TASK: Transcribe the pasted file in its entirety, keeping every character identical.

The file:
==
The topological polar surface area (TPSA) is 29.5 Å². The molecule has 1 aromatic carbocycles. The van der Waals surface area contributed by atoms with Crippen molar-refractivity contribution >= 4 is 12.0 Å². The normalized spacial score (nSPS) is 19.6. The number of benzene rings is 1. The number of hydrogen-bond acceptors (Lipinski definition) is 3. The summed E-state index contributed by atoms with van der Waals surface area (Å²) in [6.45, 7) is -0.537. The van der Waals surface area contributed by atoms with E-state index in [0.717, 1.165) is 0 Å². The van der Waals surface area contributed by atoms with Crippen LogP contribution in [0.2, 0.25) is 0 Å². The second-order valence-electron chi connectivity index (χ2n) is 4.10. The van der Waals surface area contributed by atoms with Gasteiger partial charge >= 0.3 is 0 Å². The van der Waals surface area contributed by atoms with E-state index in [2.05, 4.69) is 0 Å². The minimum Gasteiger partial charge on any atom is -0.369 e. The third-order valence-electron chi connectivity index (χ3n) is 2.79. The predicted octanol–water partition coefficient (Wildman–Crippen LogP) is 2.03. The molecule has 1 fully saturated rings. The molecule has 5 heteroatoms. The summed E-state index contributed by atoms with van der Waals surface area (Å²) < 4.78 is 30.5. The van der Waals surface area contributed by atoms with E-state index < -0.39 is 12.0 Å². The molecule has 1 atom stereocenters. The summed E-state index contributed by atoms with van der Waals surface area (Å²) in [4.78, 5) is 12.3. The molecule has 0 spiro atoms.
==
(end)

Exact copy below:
The topological polar surface area (TPSA) is 29.5 Å². The molecule has 1 aromatic carbocycles. The van der Waals surface area contributed by atoms with Crippen molar-refractivity contribution >= 4 is 12.0 Å². The normalized spacial score (nSPS) is 19.6. The number of benzene rings is 1. The number of hydrogen-bond acceptors (Lipinski definition) is 3. The summed E-state index contributed by atoms with van der Waals surface area (Å²) in [6.45, 7) is -0.537. The van der Waals surface area contributed by atoms with E-state index in [0.717, 1.165) is 0 Å². The van der Waals surface area contributed by atoms with Crippen LogP contribution in [0.2, 0.25) is 0 Å². The second-order valence-electron chi connectivity index (χ2n) is 4.10. The van der Waals surface area contributed by atoms with Gasteiger partial charge >= 0.3 is 0 Å². The van der Waals surface area contributed by atoms with E-state index in [2.05, 4.69) is 0 Å². The minimum Gasteiger partial charge on any atom is -0.369 e. The third-order valence-electron chi connectivity index (χ3n) is 2.79. The predicted octanol–water partition coefficient (Wildman–Crippen LogP) is 2.03. The molecule has 1 fully saturated rings. The molecule has 5 heteroatoms. The summed E-state index contributed by atoms with van der Waals surface area (Å²) < 4.78 is 30.5. The van der Waals surface area contributed by atoms with E-state index < -0.39 is 12.0 Å². The molecule has 1 atom stereocenters. The summed E-state index contributed by atoms with van der Waals surface area (Å²) in [4.78, 5) is 12.3. The molecule has 0 spiro atoms.